Well well... I beg to differ here... for me , till the moment he reminded me that the song actually deals with alcohol and women, I dint quite realize it... I was enjoying the subtle nuances of misra charukishi and some breathtaking harmonium interludes of this stupendous ghazal! Now - Bhakti- The term-No one uptill now has been able to give me a convincing definition for the term bhakti (yeah, i know, u can probably go read gita or upanishads or .....) I always found it quite perplexing as to why bhakti is always linked up to a religion or belief or god? I refuse to accept the argument that only a song sung in praise of Rama or Krishna or Jesus or Allah can invoke Bhakti... From my understanding, Bhakti leads u to a state of sublime happiness and all those great saints Tyagaraja Swamy, Jayadeva... they have all experienced it..

I experience sheer joy of life when i listen to music. I dont categorize it into carnatic , hindustani, ghazals or Rock.. I listen to what gives pleasure to my mind.. I dont care if it has lyrics or not, I dont care if I completely understand the lyrics or not , I dont care a bit if the lyrics has got to do with Rama Bhakti or Shabaab... For me, its all music, and personally those forms of music which dont bind you to rules or conventions... because, I belive music is also a force of nature... No body puts restrictions on the directions of wind flow or tides...

If you insist on looking at it scientifically also... language is constiuted of various syllables put together and uttered together... similarly even music is made up of various syllables uttered together, when for a human being the latter does not make sense in the liguistic point of view, he starts retorting saying i dont understand this... What i would say is... Dont even try to... Just listen to the sound it generates... if its good to your ear, u will surely experience happiness and thats exactly what bhakti also gives u. So Rama, Krishna, Allah, jesus, Saaqi, Sharaab, Shabaab, Maikhaana... all are just mere words and its the music that encompasses them that generates the feeling of sublime happiness or bhakti

Long live Music!

2 comments | Thursday, August 11, 2005

I initially wrote this as a reply to the comment that sriram had posted, but then when i read it , i realized it is way too big for a comment and just perfect for a post. So i am including it as a new post.

Hey Sriram,

That was a nice post: But on certain points I beg to differ.

As to madhyamaavati being associated with Mangalam... thats just one facet of the raagam. And my observation is Manirangu sounds much like sreeragam than madhyamaavati. I cant think why some one should think i am gonna end the concert coz i am elabporating on manirangu (not even madhyamaavati)... Does it mean i am always going for a funeral if i am wearing a black shirt ? :) [Please excuse me for the bad analogy, couldnt think of a better one!]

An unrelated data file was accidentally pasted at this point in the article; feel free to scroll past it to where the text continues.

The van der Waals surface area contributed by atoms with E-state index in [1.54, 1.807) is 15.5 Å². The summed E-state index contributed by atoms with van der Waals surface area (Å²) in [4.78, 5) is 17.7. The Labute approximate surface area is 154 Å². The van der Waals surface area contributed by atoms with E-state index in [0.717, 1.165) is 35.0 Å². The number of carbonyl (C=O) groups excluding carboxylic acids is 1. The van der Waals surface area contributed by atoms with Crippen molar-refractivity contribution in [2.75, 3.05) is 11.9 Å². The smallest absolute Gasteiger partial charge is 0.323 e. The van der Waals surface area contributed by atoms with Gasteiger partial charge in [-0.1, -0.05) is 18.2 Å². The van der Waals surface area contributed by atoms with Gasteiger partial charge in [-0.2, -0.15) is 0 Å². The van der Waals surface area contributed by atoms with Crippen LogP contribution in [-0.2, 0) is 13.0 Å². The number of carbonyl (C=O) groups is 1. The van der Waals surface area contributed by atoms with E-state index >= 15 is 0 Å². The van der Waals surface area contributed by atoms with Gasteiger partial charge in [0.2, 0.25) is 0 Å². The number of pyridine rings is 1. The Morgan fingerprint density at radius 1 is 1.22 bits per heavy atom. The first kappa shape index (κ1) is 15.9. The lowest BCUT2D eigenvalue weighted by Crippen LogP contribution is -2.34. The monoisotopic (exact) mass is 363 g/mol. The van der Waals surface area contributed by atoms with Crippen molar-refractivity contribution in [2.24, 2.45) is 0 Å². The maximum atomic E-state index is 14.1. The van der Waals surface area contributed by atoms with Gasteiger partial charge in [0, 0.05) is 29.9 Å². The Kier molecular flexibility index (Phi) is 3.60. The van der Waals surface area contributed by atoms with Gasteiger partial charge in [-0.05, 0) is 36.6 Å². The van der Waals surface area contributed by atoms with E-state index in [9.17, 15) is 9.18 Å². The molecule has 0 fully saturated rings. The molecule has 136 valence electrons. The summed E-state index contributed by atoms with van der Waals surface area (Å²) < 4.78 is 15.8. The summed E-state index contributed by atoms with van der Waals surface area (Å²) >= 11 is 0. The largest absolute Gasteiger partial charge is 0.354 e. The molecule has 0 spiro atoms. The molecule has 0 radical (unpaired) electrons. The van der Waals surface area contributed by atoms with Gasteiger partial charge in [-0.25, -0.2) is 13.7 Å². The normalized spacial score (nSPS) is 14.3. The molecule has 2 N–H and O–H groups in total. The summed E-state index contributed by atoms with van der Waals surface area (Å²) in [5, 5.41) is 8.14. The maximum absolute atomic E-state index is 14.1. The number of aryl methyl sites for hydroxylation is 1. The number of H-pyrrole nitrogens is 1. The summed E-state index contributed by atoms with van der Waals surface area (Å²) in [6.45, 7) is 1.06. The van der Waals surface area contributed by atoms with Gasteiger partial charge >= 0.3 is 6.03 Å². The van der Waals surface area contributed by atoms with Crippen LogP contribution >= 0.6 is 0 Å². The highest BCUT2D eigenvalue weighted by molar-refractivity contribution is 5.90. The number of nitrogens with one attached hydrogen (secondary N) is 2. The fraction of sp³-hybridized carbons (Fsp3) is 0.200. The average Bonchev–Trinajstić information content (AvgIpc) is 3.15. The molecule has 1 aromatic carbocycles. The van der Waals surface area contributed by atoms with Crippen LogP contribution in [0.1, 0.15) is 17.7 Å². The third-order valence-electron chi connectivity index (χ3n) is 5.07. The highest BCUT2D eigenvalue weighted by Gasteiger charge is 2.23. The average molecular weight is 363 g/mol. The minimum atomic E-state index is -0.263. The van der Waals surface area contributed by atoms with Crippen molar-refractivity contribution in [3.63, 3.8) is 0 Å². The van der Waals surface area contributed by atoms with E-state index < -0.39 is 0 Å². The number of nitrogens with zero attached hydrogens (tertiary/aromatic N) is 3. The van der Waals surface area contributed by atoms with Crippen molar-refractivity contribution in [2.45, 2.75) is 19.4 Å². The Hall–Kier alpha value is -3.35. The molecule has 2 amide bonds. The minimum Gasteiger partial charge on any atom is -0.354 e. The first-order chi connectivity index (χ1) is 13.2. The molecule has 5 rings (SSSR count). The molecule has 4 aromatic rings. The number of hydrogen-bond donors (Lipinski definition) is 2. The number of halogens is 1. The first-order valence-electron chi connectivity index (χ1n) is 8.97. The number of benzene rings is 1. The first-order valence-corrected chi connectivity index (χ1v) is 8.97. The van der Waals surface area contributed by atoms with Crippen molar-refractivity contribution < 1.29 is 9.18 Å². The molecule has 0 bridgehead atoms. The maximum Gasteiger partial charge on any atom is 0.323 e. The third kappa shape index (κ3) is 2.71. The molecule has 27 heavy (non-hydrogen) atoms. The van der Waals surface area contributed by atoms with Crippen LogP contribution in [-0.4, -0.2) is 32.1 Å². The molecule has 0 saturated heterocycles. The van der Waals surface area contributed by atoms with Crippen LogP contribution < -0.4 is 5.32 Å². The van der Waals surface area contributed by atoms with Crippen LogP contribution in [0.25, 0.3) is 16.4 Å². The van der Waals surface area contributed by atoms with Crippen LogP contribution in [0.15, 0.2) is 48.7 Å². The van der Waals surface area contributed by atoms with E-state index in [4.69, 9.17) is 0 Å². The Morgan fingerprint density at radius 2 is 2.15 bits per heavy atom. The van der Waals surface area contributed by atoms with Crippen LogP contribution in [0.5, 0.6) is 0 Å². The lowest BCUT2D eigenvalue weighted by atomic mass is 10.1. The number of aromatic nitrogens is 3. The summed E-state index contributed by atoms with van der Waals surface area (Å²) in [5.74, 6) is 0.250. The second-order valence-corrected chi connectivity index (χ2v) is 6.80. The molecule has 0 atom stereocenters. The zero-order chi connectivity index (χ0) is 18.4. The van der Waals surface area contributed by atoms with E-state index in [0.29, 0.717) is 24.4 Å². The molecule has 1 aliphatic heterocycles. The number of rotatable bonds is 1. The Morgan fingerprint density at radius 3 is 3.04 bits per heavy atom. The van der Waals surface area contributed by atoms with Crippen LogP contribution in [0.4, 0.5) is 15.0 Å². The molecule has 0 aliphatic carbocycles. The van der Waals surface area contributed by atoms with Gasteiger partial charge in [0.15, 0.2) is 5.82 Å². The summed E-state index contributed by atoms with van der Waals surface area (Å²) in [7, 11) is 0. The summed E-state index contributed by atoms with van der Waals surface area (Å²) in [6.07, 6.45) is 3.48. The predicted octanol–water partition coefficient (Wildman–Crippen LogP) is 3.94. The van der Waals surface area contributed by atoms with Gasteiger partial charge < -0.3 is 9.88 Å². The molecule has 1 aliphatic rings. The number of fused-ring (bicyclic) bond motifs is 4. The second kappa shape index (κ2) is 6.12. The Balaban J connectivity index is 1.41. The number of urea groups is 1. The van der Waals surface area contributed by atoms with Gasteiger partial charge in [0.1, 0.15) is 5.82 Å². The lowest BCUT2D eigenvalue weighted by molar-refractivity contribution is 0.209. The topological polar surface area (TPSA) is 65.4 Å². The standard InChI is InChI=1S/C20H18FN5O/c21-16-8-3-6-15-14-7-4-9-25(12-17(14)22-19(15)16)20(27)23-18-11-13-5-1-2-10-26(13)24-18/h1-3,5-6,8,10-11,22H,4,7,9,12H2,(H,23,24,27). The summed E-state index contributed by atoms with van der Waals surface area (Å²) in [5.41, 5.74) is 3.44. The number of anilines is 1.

For me Singing evari maata in athana is absolutely fine , if it sounds good and appeals to all. I call it prejudice if u simply decide for urself that a Tyagaraja kriti is gonna sound bad just because somebody tried to sing it differently. There is a Swati tirunal kriti called Karuna cheyvaan ( If u have heard shemmangudi or K V Narayanaswamy , u would probably have heard this one... ) It was traditionally sung is Yadukula Kambhoji, but KVN started singing it in Sree Ragam... and it sounded awesome...

There is no such thing like experimenting for the heck of it (Thats my take on experimentation!) . If an experiment goes bad, people call it a bad experiment. But no one can be sure of an outcome even before the experiment is done. Taking science as an analogy, Edison took 8000 tries to get what we call now as a light bulb... so does it mean that all his 7999 experiments were done for the heck of it? I dont think so.

Now, I refuse to accept history and I refuse to belive that we sing all tyagaraja kritis ditto the way the great saint composed them... It sounds highly illogical that the compositions never evolved... And i find it a lil biased statement that "If u don wanna stick to format pls spare tyagaraja...." I feel all composers were great in their own respects...

Now, Hindolam is a nomenclature... Just the way I am called Harish and u are called Sriram... but there is a lot more to me or u which is yet to be explored. So I find it un acceptable to say, Harish is this , this and this , but not that! Some one added a big dha to hindolam and called it Varamu... For me its still a melodious experience may it be hindolam , or varamu or whatever name u feel like calling it...

I do agree to the fact that adding some random swaram to a raaga kind of spoils the mood. But an experienced musician can easly think of a note that can be added which does not kill the mood of the raagam... all it takes is an open mind and hassle free thinking.

And a clarificaltion: I DID NOT say that any particular form of music is pure and ethreal, u can refer my comment, I said "Let there be no rules that bind the pure and ethreal form of music". So I still dont see anything offensive on that statement.

About composing my own raagas... well, When i have the skill and knowledge , i will definitely try and produce combination of musical notes.. which soothes the listeners ears.. I wouldnt want to call it a name... afterall, its the sound that matters...

always,
Harish